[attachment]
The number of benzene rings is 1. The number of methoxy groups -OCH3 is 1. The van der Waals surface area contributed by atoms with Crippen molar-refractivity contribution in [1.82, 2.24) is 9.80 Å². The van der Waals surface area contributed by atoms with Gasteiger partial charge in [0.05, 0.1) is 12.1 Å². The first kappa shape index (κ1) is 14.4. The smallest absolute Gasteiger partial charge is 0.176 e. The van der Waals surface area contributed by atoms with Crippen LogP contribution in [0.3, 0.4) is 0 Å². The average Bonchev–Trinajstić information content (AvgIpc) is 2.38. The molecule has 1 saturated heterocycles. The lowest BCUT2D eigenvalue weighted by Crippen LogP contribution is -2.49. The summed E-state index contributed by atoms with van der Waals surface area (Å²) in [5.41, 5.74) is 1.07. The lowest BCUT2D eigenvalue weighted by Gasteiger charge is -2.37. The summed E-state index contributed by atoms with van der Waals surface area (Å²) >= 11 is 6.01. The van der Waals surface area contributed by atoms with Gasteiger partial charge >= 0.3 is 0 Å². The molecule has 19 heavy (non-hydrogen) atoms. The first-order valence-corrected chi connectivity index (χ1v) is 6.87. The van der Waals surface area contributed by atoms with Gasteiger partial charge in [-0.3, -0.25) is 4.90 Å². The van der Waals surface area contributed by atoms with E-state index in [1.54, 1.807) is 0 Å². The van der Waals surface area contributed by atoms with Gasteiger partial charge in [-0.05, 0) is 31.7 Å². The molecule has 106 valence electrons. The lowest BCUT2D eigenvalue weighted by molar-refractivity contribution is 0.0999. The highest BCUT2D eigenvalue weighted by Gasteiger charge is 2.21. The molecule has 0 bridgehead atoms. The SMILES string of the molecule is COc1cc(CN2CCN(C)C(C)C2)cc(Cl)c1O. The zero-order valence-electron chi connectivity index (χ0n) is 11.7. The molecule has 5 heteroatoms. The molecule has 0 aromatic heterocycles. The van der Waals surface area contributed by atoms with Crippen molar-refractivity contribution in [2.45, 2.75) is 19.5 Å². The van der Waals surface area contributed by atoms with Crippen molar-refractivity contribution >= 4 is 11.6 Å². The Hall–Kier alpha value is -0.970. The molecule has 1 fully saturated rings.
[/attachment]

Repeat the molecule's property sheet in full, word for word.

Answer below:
The number of benzene rings is 1. The number of methoxy groups -OCH3 is 1. The van der Waals surface area contributed by atoms with Crippen molar-refractivity contribution in [1.82, 2.24) is 9.80 Å². The van der Waals surface area contributed by atoms with Gasteiger partial charge in [0.05, 0.1) is 12.1 Å². The first kappa shape index (κ1) is 14.4. The smallest absolute Gasteiger partial charge is 0.176 e. The van der Waals surface area contributed by atoms with Crippen LogP contribution in [0.3, 0.4) is 0 Å². The average Bonchev–Trinajstić information content (AvgIpc) is 2.38. The molecule has 1 saturated heterocycles. The lowest BCUT2D eigenvalue weighted by Crippen LogP contribution is -2.49. The summed E-state index contributed by atoms with van der Waals surface area (Å²) in [5.41, 5.74) is 1.07. The lowest BCUT2D eigenvalue weighted by Gasteiger charge is -2.37. The summed E-state index contributed by atoms with van der Waals surface area (Å²) >= 11 is 6.01. The van der Waals surface area contributed by atoms with Gasteiger partial charge >= 0.3 is 0 Å². The molecule has 19 heavy (non-hydrogen) atoms. The first-order valence-corrected chi connectivity index (χ1v) is 6.87. The van der Waals surface area contributed by atoms with Gasteiger partial charge in [-0.3, -0.25) is 4.90 Å². The van der Waals surface area contributed by atoms with E-state index in [1.54, 1.807) is 0 Å². The van der Waals surface area contributed by atoms with Gasteiger partial charge in [-0.05, 0) is 31.7 Å². The molecule has 106 valence electrons. The lowest BCUT2D eigenvalue weighted by molar-refractivity contribution is 0.0999. The highest BCUT2D eigenvalue weighted by Gasteiger charge is 2.21. The molecule has 0 bridgehead atoms. The SMILES string of the molecule is COc1cc(CN2CCN(C)C(C)C2)cc(Cl)c1O. The zero-order valence-electron chi connectivity index (χ0n) is 11.7. The molecule has 5 heteroatoms. The molecule has 0 aromatic heterocycles. The van der Waals surface area contributed by atoms with Crippen molar-refractivity contribution in [2.45, 2.75) is 19.5 Å². The van der Waals surface area contributed by atoms with Crippen molar-refractivity contribution >= 4 is 11.6 Å². The Hall–Kier alpha value is -0.970. The molecule has 1 fully saturated rings.